I know very well to stay away from this, but I decided to check it out, despite my vow to never again join mmorpg betas, because at the helm of this game is Scott Hartsman (former EQ2 technical guy and then producer, surely did better work as the latter) and he’s one of the VERY FEW guys I have esteem for.
So I checked this out.
In short: Trion, the studio behind this game has been shopping for Mythic’s devs for a while (Mythic’s producer is the most recent acquisition). Scott Hartsman probably brought some SOE devs with him as well. The game uses Gamebryo, the DREADFUL engine that everyone learned to hate and scorn. It’s the same engine used on Morrowind, Oblivion, Fallout, DAoC and Warhammer, so you know what to expect.
The result is that Rift plays, looks and feels like an hybrid of EQ2 and Warhammer. The basic gameplay copies the first iteration of WoW (when quests had far less variety), plays the exact same way and has the exact same UI (but done in Guild Wars art).
There are two features that make Rift stand out:
– The “soul” mechanic, that makes the same class mix and cover different roles (tank, DPS, control, healer).
– The rifts.
The soul mechanic I approve (even if the specific implementation comes with some issues, like balance problems, redundant skills, and not quite streamlined skills purpose), in fact it’s quite curious how one of the two distinctive features of this game that wasn’t copied from some other MMO… is one of my own.
About five years ago (see forum date and original thread for evidence) I was proposing the exact same idea:
Here’s how I’m following HRose’s “fixed classes/flexible roles” concept …
My idea was basically letting characters and a single class cover all “roles” in a party like “healer” “tank” or “DPS” so that some players could always form a decent group at all times, without having to sit an hour because they couldn’t find an healer.
You could basically swap your party role to whatever was needed. And what is used in Rift is close to the same idea. (as long the swap is not permanent like WoW’s talents)
It can take time, but eventually even the professional designers arrive to the same conclusions I arrived a few years ago. If you sit and wait in the place where everyone is going, then it looks like everyone is coming to you ;)
The other feature is the “rifts”. This one seems an original concept, but it’s just a variation of Warhammer’s Public Quest. Quite shameless, imho. You arrive at the location of a Rift and you automatically obtain a Public Quest divided in sub-phases EXACTLY like Warhammer. First there’s a wave of minor mobs, then a “boss” of some kind. When all phases are complete you can pick up a reward depending on how much you contributed.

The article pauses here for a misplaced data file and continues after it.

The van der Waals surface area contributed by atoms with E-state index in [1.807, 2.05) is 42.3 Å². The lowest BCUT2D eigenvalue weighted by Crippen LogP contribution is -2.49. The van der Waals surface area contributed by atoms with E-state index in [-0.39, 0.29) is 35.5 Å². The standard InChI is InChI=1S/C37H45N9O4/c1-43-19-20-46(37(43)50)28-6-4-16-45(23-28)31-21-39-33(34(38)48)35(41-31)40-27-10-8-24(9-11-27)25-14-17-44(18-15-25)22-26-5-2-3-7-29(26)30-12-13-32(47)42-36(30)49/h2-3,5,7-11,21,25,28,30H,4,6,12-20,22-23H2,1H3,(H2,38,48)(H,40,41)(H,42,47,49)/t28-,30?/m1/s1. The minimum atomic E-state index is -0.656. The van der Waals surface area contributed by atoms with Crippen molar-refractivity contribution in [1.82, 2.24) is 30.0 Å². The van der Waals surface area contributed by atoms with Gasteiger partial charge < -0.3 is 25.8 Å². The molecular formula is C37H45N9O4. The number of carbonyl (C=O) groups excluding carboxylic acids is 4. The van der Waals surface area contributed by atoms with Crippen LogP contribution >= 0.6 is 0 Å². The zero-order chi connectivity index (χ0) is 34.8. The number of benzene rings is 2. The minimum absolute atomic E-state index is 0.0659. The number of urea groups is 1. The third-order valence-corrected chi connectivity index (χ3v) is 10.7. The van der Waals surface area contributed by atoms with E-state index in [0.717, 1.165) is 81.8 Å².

It’s exactly the same idea, with very minor adjustments. The only relevant one is that instead of being in a fixed location like Warhammer, these are scripted to occur at random in a number of points across the map, including quest hubs. You gain some dynamism, but you lose the handcrafted detail Warhammer’s model allowed. Imho, it’s not a step forward.
Warhammer offered four kinds of gameplay: standard PvE, Public Quests, Battlegrounds, world PvP. Of these, two were badly broken due to bad game design (Public Quests not being scalable, world PvP being just horribly done and nerfed so that everyone was playing just BGs), but AT LEAST they were there.
Rifts plays essentially the same, but PvP seems entirely tacked on (and balance problems won’t make it easier).
Warhammer was a big failure. Rifts offers even less and has far less ideas, but perhaps isn’t utterly doomed. I think it was developed in a short time span and cost less than Warhammer (all thanks to Gamebryo, whose “discounts” will be then payed every single day). Without EA expecting millions of subscribers and Scott Hartsman at the helm I think they have a realistic plan and in the end the boat could stay afloat even if this game is on paper (and in what I played) sensibly weaker than Warhammer.
And for more Gamebryo HORRORS look here.
Different projects names, same people behind them. In the end I can’t be surprised if all these games play exactly the same. From what I see, the larger the crisis in the industry and especially the mmorpg genre, the more fragmented it gets. Studios shattering in many smaller ones and developers finishing on the road and continuing to wander aimlessly like zombies between failed projects. It’s not a recipe for success, and it will take many more years to see a new mmorpg that actually deserves the attention.
I LOLed at the beta forum:
What about the Gamebryo engine? What impact does it have on performance?
The fact that Rift uses the Gamebryo engine does not have a significant impact on performance. Rift uses a heavily modified version of the engine, and only for certain game systems. As such any issues you may have experienced with other MMOs using this engine will not affect Rift.
Wishful thinking :)